Name of Faculty Sponsor

Paul Story

Faculty Sponsor Email


Author Bio(s)

Austin Prewett graduated in 2018 with a major in Psychology and minor in Statistics. Currently, he is enrolled in graduate school at Valdosta State University working to earn a Master’s in Industrial/Organizational Psychology. This paper was started in 2018 under the guidance of Dr. Paul Story (Department of Psychological Science) and Charles Elliott. This is Austin’s second publication in The Kennesaw Journal of Undergraduate Research.

Charles Elliott, MSCM, graduated from Kennesaw State University with a Master's of Science in Conflict Management with a focus on social psychology and personality. Prior, he completed a Bachelor’s of Science in Psychology. In 2018, Charles enrolled in the International Conflict Management PhD program at Kennesaw because he was interested in studying international conflict management inside of organizational or inter-group settings, especially through decisions that involve the use of motivation or emotion. Charles planned to combine military experience with key knowledge obtained in the international PhD program and previously at KSU. The paper was a part of Charles' role as a Lab Manager researching The Dark Triad for Dr. Paul Story in the Department of Psychological Science. Dr. Story and Charles have collaborated across interdisciplinary fields for five years to help develop undergraduate researchers into accepted graduate students. This is one of many papers Charles has co-authored with other KSU researchers.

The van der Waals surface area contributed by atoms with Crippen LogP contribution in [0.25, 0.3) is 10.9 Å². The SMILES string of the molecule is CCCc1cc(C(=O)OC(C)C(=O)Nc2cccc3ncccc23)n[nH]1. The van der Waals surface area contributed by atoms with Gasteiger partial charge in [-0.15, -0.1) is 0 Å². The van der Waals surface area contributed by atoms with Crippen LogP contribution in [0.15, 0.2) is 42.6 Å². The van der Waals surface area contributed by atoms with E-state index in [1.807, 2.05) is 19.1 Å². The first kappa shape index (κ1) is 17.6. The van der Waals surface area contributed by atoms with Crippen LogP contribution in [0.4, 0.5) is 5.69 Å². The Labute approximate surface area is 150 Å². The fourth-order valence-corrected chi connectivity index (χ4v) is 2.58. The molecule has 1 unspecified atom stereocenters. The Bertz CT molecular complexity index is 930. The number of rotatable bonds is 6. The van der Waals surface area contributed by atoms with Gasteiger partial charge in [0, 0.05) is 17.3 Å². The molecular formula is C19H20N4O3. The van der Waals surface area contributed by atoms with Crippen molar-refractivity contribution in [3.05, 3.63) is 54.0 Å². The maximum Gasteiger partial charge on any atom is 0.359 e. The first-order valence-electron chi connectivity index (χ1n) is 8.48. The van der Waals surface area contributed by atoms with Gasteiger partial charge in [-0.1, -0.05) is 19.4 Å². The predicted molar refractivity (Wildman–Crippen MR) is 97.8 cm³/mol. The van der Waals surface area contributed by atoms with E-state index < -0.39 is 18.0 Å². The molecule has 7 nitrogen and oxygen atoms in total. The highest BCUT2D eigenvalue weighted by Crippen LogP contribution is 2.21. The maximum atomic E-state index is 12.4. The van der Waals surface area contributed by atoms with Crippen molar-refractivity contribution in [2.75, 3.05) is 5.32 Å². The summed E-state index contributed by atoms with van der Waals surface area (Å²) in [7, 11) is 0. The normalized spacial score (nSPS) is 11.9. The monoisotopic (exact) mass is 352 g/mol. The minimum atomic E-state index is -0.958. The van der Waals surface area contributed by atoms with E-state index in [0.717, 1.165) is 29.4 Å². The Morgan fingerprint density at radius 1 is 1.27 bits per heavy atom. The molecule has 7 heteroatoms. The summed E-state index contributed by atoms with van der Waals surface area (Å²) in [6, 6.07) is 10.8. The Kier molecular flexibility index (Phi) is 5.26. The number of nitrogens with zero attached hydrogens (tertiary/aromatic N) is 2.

Publication Date



With increased online connectivity in the current generation, more non-for-profit organizations are focusing their efforts on producing online marketing appeals. It has, therefore, become necessary to identify the effect some appeals have on different people. The present study seeks to determine whether an organization offering increased recognition will result in a greater willingness to give by people with narcissistic personalities. Additionally, it will determine if “willingness” to give or “amount” given are different between genders or employment status, as prior research suggests. Results indicated that whether the organization offered increased recognition or not, narcissism did not affect willingness to give or amount given. Women were more willing to give than men and employment status did not hold any bearing on the willingness to give or amount given. Limitations of the study are provided and implications for future research are discussed.